Many patients will take methadone for months or even years following a heroin or opiate addiction but at some point, you may start to wonder what you can do to stop methadone maintenance treatment and get on with your life. As life steadies out and you begin to feel “normal” again, it’s perfectly common to begin to start thinking about tapering the drug off and working to eliminate from your daily regimen—but it’s not always as simple as it sounds. Methadone is an addictive drug and, like many drugs, when you are ready to stop taking it you must have a plan of attack.
Tapering Off Methadone
First off, you should know that in order to stop taking methadone you will need to gradually taper the drug off in order to prevent any withdrawal symptoms or complications. This is the most successful strategy to stop taking methadone and the safest strategy that will result in the least risk of subsequent relapse. Gradually tapering off the drug means that you will need to reduce the dosage by several milligrams each week for as long as it takes to reduce the total dose down to nothing. The average daily dose of methadone is 100mg so this process could take some time for most users.
It’s important to gradually taper the medication though because abruptly quitting and eliminating the entire dose at once could lead to severe complications, withdrawal symptoms and potential health risks. Most patients will reduce their dose of methadone by about 2-4mg per week which means that it could take about a year to effectively & gradually reduce the dose of methadone without withdrawal or risk of relapse.
Allowing the Body to Adjust
By gradually reducing the methadone treatment prescribed dose by a very small amount each week, the body is able to adjust to the reduction in medication and there is little chance that withdrawal or other adverse effects will be felt by the user. Some patients find that their body will adjust more regularly and that they are able to taper the methadone off more quickly than others which can reduce the amount of time that it takes to stop taking methadone but this is solely a case by case, patient by patient basis to be determined only by you.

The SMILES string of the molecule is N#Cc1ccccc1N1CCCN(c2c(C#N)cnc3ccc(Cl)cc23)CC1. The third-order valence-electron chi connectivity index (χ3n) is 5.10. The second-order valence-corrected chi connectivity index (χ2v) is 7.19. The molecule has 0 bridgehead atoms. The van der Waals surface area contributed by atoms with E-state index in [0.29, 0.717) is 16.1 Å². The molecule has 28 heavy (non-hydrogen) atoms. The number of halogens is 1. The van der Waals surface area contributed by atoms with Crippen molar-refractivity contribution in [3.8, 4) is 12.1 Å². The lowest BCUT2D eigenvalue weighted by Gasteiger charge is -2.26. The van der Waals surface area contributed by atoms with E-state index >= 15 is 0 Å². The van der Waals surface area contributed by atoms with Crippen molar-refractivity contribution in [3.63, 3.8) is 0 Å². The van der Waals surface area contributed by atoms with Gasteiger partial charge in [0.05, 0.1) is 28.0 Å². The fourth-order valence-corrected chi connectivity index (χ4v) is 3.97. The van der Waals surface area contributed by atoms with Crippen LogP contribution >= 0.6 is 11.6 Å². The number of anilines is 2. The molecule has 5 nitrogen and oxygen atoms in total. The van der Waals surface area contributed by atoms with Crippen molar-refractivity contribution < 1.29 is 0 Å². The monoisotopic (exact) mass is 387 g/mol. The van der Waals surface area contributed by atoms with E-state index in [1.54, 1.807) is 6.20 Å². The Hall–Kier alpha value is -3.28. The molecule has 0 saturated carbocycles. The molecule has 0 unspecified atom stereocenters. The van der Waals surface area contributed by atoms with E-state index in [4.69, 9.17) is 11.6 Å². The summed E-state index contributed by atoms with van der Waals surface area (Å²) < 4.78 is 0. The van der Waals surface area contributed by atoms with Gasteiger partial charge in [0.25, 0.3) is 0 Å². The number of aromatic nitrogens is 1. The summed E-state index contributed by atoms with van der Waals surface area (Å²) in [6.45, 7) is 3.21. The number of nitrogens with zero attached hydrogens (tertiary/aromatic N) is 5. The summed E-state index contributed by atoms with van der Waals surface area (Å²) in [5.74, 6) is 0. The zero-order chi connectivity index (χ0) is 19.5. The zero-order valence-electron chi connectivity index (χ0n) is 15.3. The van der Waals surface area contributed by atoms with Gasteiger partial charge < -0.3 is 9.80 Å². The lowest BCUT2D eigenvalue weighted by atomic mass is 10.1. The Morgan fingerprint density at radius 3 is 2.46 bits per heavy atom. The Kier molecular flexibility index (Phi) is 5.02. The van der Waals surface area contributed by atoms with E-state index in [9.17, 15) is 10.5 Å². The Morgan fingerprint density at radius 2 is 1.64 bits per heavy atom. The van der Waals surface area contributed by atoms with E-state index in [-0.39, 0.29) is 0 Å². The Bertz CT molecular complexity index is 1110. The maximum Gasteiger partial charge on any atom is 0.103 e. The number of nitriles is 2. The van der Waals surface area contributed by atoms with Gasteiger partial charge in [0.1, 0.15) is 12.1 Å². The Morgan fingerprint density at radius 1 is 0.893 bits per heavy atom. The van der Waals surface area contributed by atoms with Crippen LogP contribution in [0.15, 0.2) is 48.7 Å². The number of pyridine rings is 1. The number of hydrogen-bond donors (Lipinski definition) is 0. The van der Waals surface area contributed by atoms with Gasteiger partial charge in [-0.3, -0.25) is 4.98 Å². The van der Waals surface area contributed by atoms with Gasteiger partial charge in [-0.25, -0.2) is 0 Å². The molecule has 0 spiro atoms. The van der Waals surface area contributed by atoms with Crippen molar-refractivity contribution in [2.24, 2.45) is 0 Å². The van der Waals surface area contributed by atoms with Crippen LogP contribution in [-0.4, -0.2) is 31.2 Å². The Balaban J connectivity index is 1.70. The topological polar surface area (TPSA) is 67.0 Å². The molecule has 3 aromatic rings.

You may have to experiment a little bit in order to find a comfortable fit that works for you. For instance, you may try reducing the dose by 2 mg per week and if this works, you might try doubling that to 4 mg reduction the following week. If reducing by increments of 4mg is too much, try 3mg and see how that goes. Most importantly, be open and honest with your counselor and the doctor or nurse who dispenses your medication to be sure that the best protocol is being devised for your individual needs.
Reaching Your Goal of Freedom from Methadone Dependence
The primary goal here is to reach your goal and become free of methadone dependence without relapsing on opiates. The best way to do this is to stick to a gradual reduction of methadone over an extended period of time. Tapering down the methadone gradually reduces the chance that you will relapse on opiates and allows your body time to adjust slowly to life without (or with less) methadone. It may take some time and persistence to reach your goal of no longer taking methadone but quitting is possible!